You read that right. Radioactive fracking waste, otherwise known as “Technologically Enhanced Naturally Occurring Radioactive Material” (TENORM), is currently being considered for increased regulation by the Montana Department of Environmental Quality (DEQ). Unfortunately, DEQ is proposing to QUADRUPLE Montana’s radioactivity limit from 50 to 200 picocuries per gram (PPG). Even North Dakota, hardly an example of strong environmental protection, has set a 50 PPG limit. This lax limit on radioactive material is not acceptable and will result in Montana becoming a dumping ground for this radioactive waste. We need you to contact the DEQ, and tell it to keep a limit of 50 PCG.
Most regulations governing oil and gas development are left to the states, including waste disposal. This vacuum in effective public health regulations could be filled if Montana issues strong rules that safely regulate the disposal of radioactive fracking waste. Regulations are currently important for Eastern Montana communities and residents, who are in much closer proximity to the Bakken oil boom of North Dakota and Eastern Montana, but the rules will also apply to a landfill near Missoula and any other landfill certified to receive radioactive fracking waste.
Please take action today to protect Montana’s clean water!
If you would like to submit comments directly, you can email them to firstname.lastname@example.org, or mail them to:
Sandy Scherer, Legal Secretary
Department of Environmental Quality
1520 E. Sixth Avenue
PO Box 200901
Helena, MT 59620
Below are ways in which DEQ’s proposed rules could be improved.
Keep our radioactivity limit the same as North Dakota’s, at 50 Picocuries per gram.
DEQ is proposing to quadruple the radioactivity limit at the gate of landfills from 50 picocuries per gram to 200 picocuries per gram. DEQ is proposing this despite requiring landfills maintain an average radioactivity concentration of 50 within the landfill. The discrepancy between these numbers does not make sense and would be an enforcement nightmare. DEQ is also proposing to double the exposure level allowed in the landfill to 200 microroentgen – putting landfill workers at risk. Our radioactivity limits should remain the same as our neighbor North Dakota. Otherwise, Montana will remain a dumping ground for the waste that the oil industry cannot get rid of across the border.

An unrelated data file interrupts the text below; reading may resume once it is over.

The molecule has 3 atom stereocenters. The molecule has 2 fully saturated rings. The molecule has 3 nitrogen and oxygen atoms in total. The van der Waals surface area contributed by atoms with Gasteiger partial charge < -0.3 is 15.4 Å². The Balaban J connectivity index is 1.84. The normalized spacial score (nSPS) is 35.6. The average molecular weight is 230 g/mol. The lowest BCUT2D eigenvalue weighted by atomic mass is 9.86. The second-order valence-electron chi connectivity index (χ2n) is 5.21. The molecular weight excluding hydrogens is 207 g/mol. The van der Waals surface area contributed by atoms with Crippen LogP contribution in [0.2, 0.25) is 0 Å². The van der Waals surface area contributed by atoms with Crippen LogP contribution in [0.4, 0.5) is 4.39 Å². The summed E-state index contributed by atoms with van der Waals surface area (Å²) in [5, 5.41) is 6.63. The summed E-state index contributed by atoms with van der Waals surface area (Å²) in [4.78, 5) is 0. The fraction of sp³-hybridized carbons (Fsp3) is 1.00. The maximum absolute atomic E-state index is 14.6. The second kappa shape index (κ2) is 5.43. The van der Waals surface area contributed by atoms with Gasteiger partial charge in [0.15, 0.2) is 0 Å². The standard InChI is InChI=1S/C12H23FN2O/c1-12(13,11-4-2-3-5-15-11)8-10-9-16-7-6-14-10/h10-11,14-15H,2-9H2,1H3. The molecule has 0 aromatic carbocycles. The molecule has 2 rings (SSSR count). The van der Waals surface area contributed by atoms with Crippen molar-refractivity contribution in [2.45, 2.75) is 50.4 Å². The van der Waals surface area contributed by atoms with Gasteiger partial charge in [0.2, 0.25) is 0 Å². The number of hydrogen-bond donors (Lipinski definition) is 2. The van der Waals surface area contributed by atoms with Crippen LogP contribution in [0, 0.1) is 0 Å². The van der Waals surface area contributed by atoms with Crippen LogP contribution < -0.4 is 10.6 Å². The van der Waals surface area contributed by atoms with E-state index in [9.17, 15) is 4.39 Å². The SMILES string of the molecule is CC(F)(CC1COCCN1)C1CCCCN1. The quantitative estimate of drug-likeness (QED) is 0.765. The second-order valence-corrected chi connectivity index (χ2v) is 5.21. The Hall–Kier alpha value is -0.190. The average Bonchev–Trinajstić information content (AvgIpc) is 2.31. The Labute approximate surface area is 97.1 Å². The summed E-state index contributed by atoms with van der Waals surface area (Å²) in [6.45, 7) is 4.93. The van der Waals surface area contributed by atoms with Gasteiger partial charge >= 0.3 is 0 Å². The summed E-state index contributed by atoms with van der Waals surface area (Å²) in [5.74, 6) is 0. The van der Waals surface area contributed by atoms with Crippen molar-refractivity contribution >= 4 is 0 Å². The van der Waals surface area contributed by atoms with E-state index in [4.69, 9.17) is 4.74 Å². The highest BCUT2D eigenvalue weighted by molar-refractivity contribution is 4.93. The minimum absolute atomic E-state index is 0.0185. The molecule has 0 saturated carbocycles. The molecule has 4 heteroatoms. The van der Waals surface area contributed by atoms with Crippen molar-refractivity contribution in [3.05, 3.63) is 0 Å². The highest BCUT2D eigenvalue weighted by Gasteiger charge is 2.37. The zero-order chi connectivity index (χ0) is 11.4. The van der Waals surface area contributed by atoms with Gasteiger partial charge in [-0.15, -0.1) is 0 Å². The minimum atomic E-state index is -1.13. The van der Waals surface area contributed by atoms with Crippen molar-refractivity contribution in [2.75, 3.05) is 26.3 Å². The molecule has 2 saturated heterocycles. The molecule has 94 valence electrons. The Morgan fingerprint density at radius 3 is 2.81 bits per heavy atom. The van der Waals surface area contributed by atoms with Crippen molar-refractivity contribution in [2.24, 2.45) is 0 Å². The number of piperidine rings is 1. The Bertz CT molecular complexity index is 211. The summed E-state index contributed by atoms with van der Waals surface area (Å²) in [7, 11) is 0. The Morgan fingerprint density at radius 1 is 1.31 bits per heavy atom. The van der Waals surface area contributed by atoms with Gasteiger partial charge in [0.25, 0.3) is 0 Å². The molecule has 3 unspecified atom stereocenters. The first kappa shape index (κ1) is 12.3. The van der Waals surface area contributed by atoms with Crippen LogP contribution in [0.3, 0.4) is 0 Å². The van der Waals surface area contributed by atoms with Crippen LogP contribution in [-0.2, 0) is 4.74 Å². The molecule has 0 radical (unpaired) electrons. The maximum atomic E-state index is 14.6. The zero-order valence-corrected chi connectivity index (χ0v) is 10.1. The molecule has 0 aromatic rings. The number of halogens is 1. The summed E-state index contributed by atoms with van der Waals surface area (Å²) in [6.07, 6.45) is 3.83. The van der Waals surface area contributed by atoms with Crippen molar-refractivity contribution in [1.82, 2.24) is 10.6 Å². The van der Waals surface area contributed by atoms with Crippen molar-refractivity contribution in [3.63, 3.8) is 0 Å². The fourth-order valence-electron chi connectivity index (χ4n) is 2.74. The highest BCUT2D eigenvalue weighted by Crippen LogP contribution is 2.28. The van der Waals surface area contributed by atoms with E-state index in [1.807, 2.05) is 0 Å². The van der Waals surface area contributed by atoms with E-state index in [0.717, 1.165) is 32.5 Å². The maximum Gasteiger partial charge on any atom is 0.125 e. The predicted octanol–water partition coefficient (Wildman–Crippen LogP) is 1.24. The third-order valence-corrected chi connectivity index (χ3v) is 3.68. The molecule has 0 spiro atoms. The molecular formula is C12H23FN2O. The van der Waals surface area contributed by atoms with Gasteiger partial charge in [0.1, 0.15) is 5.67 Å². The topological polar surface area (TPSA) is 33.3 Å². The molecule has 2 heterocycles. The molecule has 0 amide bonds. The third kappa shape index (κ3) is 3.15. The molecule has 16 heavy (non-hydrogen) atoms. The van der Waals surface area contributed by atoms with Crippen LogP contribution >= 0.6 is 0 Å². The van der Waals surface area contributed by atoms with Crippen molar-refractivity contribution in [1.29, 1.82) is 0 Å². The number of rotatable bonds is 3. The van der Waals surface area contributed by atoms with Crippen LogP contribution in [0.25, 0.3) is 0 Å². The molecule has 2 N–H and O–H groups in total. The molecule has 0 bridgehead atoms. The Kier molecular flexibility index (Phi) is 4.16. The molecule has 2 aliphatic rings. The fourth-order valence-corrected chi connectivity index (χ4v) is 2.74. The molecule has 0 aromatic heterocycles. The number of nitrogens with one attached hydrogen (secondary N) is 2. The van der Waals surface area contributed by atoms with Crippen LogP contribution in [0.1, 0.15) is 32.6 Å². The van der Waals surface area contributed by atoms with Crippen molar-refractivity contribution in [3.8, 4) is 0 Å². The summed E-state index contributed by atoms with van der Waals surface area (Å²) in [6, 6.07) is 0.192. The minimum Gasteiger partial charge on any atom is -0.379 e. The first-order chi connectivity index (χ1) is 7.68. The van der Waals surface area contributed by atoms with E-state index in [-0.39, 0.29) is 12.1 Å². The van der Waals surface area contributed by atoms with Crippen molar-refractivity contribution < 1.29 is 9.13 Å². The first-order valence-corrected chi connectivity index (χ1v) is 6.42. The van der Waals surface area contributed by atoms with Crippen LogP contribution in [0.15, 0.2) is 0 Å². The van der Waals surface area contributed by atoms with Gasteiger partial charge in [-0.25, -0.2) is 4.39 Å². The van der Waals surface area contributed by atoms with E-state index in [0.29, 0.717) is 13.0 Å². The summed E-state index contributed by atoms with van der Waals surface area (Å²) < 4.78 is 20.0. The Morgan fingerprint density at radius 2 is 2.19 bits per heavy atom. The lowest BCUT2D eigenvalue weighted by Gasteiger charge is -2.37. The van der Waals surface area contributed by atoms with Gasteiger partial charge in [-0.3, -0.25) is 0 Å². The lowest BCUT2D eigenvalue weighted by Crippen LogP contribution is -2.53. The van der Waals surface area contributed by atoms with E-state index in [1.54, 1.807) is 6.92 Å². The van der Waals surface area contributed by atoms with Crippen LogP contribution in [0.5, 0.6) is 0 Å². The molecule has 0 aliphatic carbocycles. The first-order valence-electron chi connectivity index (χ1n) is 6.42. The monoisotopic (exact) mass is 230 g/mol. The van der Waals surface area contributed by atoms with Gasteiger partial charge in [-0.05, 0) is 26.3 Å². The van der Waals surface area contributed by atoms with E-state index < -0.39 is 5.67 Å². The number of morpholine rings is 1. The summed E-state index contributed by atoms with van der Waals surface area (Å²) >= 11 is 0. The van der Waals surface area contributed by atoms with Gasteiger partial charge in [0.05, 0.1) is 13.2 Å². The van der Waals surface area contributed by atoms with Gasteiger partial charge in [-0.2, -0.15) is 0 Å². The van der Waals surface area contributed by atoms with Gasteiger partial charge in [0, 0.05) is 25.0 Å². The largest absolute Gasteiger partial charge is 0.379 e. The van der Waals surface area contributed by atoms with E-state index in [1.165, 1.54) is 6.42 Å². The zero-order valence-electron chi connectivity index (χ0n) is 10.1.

Require immediate and meaningful action in the case of contamination.
If anything goes wrong, landfills should have to tell the DEQ immediately, tell neighboring landowners and the public immediately, and stop accepting waste until contamination is addressed. This is a requirement in North Dakota.
Require landfills to test storm water for radioactivity, and to line storm water ponds.
All storm water retention ponds should be lined to prevent leaking. Additionally, storm water should be monitored for radioactivity, and corrective action should be taken if detection indicates that storm water is found to be at higher concentrations. Anything less would threaten neighbors, water quality and wildlife.
Require thicker liners.
North Dakota requires much thicker and more stringent liners than those required in Montana.
Require landfills to manage leachate better.
Currently, the rules allow facilities to simply recirculate leachate by sprinkling it back onto the top of the waste. This is not sufficient. Leachate needs to be monitored quarterly for both quality and quantity, monitored after any major precipitation event, and ultimately disposed of off-site—not just endlessly re-sprinkled back on the waste. All monitoring reports should be immediately available to the public, the state, and nearby landowners.
Require safe placement of metal waste.
The new rules allow for the acceptance of “contaminated equipment,” like metals or used pipe. Sharp corners can puncture the liner, while the added weight of metal alone can put undue weight on it. DEQ should specify the procedures required of landfills to protect the liner from bulky or sharp metal items. Landfills should never be allowed to define their own safety protocols, as the rules currently state.
Require DEQ to conduct their own environmental monitoring at these landfills.
With the exception of groundwater monitoring, all environmental monitoring at radioactive oil waste landfills is conducted by the landfill itself. DEQ should do its job and take actual samples during inspections. Landfills should not be trusted to police themselves with self-reporting. Landfill operators should be required to fund DEQ’s oversight program.
Define drill cuttings and drilling mud as radioactive fracking waste.
Drill cuttings and mud are excluded from the definition of TENORM, despite large volumes of this waste still being delivered to and received by these landfills. The functional outcome of this is that drill cuttings and mud won’t have to be tested for contaminants in the same way TENORM will be. Drill cuttings may be lower in radioactivity, but they are far from benign. They should not be exempted from the definition and thus exempt from the waste characterization criteria.
Require surprise inspections.
Currently, inspections are not required to be unannounced. This is unacceptable. A requirement should be written into the radioactive oil waste rules that specifically requires inspections be unannounced.